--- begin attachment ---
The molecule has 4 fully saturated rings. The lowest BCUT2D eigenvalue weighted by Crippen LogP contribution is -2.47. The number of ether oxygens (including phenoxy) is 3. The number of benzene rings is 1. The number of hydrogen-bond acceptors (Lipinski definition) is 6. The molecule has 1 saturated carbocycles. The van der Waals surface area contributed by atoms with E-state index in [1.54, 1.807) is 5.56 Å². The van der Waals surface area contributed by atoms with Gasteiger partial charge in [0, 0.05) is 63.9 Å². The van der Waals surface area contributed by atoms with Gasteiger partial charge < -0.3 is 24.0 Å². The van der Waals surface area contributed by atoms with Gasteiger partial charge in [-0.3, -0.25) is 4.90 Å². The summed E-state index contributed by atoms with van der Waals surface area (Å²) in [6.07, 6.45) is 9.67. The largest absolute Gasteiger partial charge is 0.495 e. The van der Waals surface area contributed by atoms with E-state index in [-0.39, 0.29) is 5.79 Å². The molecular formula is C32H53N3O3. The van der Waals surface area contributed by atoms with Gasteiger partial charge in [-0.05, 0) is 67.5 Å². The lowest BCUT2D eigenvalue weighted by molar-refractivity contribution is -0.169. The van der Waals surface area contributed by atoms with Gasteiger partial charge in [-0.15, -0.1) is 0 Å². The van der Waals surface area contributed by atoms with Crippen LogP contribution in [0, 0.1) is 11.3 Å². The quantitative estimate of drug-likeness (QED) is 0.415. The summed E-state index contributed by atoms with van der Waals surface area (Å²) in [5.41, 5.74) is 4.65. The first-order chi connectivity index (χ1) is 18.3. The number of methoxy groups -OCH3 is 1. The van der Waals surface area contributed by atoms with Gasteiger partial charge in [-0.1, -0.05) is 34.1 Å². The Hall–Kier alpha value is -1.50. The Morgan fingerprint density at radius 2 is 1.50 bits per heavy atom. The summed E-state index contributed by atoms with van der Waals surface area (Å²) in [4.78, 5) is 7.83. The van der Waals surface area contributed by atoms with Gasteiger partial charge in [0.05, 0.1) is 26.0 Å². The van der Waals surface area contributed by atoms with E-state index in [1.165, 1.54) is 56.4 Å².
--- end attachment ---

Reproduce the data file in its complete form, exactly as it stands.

The molecule has 4 fully saturated rings. The lowest BCUT2D eigenvalue weighted by Crippen LogP contribution is -2.47. The number of ether oxygens (including phenoxy) is 3. The number of benzene rings is 1. The number of hydrogen-bond acceptors (Lipinski definition) is 6. The molecule has 1 saturated carbocycles. The van der Waals surface area contributed by atoms with E-state index in [1.54, 1.807) is 5.56 Å². The van der Waals surface area contributed by atoms with Gasteiger partial charge in [0, 0.05) is 63.9 Å². The van der Waals surface area contributed by atoms with Gasteiger partial charge < -0.3 is 24.0 Å². The van der Waals surface area contributed by atoms with Gasteiger partial charge in [-0.3, -0.25) is 4.90 Å². The summed E-state index contributed by atoms with van der Waals surface area (Å²) in [6.07, 6.45) is 9.67. The largest absolute Gasteiger partial charge is 0.495 e. The van der Waals surface area contributed by atoms with E-state index in [-0.39, 0.29) is 5.79 Å². The molecular formula is C32H53N3O3. The van der Waals surface area contributed by atoms with Gasteiger partial charge in [-0.05, 0) is 67.5 Å². The lowest BCUT2D eigenvalue weighted by molar-refractivity contribution is -0.169. The van der Waals surface area contributed by atoms with Gasteiger partial charge in [-0.15, -0.1) is 0 Å². The van der Waals surface area contributed by atoms with Crippen LogP contribution in [0, 0.1) is 11.3 Å². The quantitative estimate of drug-likeness (QED) is 0.415. The summed E-state index contributed by atoms with van der Waals surface area (Å²) in [5.41, 5.74) is 4.65. The first-order chi connectivity index (χ1) is 18.3. The number of methoxy groups -OCH3 is 1. The van der Waals surface area contributed by atoms with Gasteiger partial charge in [-0.1, -0.05) is 34.1 Å². The Hall–Kier alpha value is -1.50. The Morgan fingerprint density at radius 2 is 1.50 bits per heavy atom. The summed E-state index contributed by atoms with van der Waals surface area (Å²) in [4.78, 5) is 7.83. The van der Waals surface area contributed by atoms with Gasteiger partial charge in [0.05, 0.1) is 26.0 Å². The van der Waals surface area contributed by atoms with E-state index in [1.165, 1.54) is 56.4 Å².